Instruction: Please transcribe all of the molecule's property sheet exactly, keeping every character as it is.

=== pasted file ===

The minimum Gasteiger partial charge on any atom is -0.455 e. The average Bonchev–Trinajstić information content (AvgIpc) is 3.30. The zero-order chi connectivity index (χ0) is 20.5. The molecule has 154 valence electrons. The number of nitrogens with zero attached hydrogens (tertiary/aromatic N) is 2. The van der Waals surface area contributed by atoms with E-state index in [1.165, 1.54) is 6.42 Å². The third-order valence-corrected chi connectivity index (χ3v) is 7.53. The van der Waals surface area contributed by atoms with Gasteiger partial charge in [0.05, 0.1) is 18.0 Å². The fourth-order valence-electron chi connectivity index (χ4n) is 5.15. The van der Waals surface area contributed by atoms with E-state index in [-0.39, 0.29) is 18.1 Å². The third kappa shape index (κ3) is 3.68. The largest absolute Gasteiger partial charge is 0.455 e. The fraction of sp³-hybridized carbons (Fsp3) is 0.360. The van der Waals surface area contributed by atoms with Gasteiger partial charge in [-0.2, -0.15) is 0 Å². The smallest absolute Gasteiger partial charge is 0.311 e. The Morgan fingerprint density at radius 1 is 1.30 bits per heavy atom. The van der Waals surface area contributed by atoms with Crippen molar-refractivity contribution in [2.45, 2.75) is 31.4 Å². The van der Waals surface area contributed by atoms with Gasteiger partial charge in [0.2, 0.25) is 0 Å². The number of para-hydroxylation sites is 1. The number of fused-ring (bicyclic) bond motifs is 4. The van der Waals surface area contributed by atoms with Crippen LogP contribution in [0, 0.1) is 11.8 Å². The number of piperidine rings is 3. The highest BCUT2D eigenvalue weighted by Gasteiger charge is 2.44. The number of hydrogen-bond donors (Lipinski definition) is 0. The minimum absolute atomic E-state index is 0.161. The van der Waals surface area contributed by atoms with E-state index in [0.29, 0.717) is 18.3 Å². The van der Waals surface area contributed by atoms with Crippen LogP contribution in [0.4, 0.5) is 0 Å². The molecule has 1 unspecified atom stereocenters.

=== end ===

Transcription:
The minimum Gasteiger partial charge on any atom is -0.455 e. The average Bonchev–Trinajstić information content (AvgIpc) is 3.30. The zero-order chi connectivity index (χ0) is 20.5. The molecule has 154 valence electrons. The number of nitrogens with zero attached hydrogens (tertiary/aromatic N) is 2. The van der Waals surface area contributed by atoms with E-state index in [1.165, 1.54) is 6.42 Å². The third-order valence-corrected chi connectivity index (χ3v) is 7.53. The van der Waals surface area contributed by atoms with Gasteiger partial charge in [0.05, 0.1) is 18.0 Å². The fourth-order valence-electron chi connectivity index (χ4n) is 5.15. The van der Waals surface area contributed by atoms with E-state index in [-0.39, 0.29) is 18.1 Å². The third kappa shape index (κ3) is 3.68. The largest absolute Gasteiger partial charge is 0.455 e. The fraction of sp³-hybridized carbons (Fsp3) is 0.360. The van der Waals surface area contributed by atoms with Gasteiger partial charge in [-0.2, -0.15) is 0 Å². The smallest absolute Gasteiger partial charge is 0.311 e. The Morgan fingerprint density at radius 1 is 1.30 bits per heavy atom. The van der Waals surface area contributed by atoms with Crippen molar-refractivity contribution in [2.45, 2.75) is 31.4 Å². The van der Waals surface area contributed by atoms with Gasteiger partial charge in [0.2, 0.25) is 0 Å². The number of para-hydroxylation sites is 1. The number of fused-ring (bicyclic) bond motifs is 4. The van der Waals surface area contributed by atoms with Crippen LogP contribution in [0, 0.1) is 11.8 Å². The number of piperidine rings is 3. The highest BCUT2D eigenvalue weighted by Gasteiger charge is 2.44. The number of hydrogen-bond donors (Lipinski definition) is 0. The minimum absolute atomic E-state index is 0.161. The van der Waals surface area contributed by atoms with E-state index in [0.29, 0.717) is 18.3 Å². The van der Waals surface area contributed by atoms with Crippen LogP contribution in [0.4, 0.5) is 0 Å². The molecule has 1 unspecified atom stereocenters.